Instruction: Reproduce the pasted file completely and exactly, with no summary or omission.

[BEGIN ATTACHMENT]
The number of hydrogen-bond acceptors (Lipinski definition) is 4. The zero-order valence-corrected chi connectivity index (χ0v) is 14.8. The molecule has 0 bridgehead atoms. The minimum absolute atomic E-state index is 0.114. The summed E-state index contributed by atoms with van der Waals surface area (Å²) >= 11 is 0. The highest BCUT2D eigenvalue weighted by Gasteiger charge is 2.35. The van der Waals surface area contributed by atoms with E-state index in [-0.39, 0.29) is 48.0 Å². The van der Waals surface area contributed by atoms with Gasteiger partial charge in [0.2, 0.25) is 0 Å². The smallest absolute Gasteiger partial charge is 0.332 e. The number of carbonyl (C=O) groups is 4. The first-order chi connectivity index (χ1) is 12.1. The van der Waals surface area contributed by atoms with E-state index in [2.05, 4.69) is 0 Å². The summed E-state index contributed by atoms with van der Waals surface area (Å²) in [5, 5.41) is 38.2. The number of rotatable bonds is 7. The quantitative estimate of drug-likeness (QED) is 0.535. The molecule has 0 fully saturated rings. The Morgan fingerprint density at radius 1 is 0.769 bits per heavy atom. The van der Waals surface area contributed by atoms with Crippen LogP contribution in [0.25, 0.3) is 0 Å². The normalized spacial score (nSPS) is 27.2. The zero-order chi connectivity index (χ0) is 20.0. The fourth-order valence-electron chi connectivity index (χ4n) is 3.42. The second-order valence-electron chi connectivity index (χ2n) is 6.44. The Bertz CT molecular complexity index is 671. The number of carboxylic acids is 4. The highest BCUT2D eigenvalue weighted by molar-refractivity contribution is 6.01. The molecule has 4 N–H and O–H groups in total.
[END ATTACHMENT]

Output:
The number of hydrogen-bond acceptors (Lipinski definition) is 4. The zero-order valence-corrected chi connectivity index (χ0v) is 14.8. The molecule has 0 bridgehead atoms. The minimum absolute atomic E-state index is 0.114. The summed E-state index contributed by atoms with van der Waals surface area (Å²) >= 11 is 0. The highest BCUT2D eigenvalue weighted by Gasteiger charge is 2.35. The van der Waals surface area contributed by atoms with E-state index in [-0.39, 0.29) is 48.0 Å². The van der Waals surface area contributed by atoms with Gasteiger partial charge in [0.2, 0.25) is 0 Å². The smallest absolute Gasteiger partial charge is 0.332 e. The number of carbonyl (C=O) groups is 4. The first-order chi connectivity index (χ1) is 12.1. The van der Waals surface area contributed by atoms with E-state index in [2.05, 4.69) is 0 Å². The summed E-state index contributed by atoms with van der Waals surface area (Å²) in [5, 5.41) is 38.2. The number of rotatable bonds is 7. The quantitative estimate of drug-likeness (QED) is 0.535. The molecule has 0 fully saturated rings. The Morgan fingerprint density at radius 1 is 0.769 bits per heavy atom. The van der Waals surface area contributed by atoms with Crippen LogP contribution in [0.25, 0.3) is 0 Å². The normalized spacial score (nSPS) is 27.2. The zero-order chi connectivity index (χ0) is 20.0. The fourth-order valence-electron chi connectivity index (χ4n) is 3.42. The second-order valence-electron chi connectivity index (χ2n) is 6.44. The Bertz CT molecular complexity index is 671. The number of carboxylic acids is 4. The highest BCUT2D eigenvalue weighted by molar-refractivity contribution is 6.01. The molecule has 4 N–H and O–H groups in total.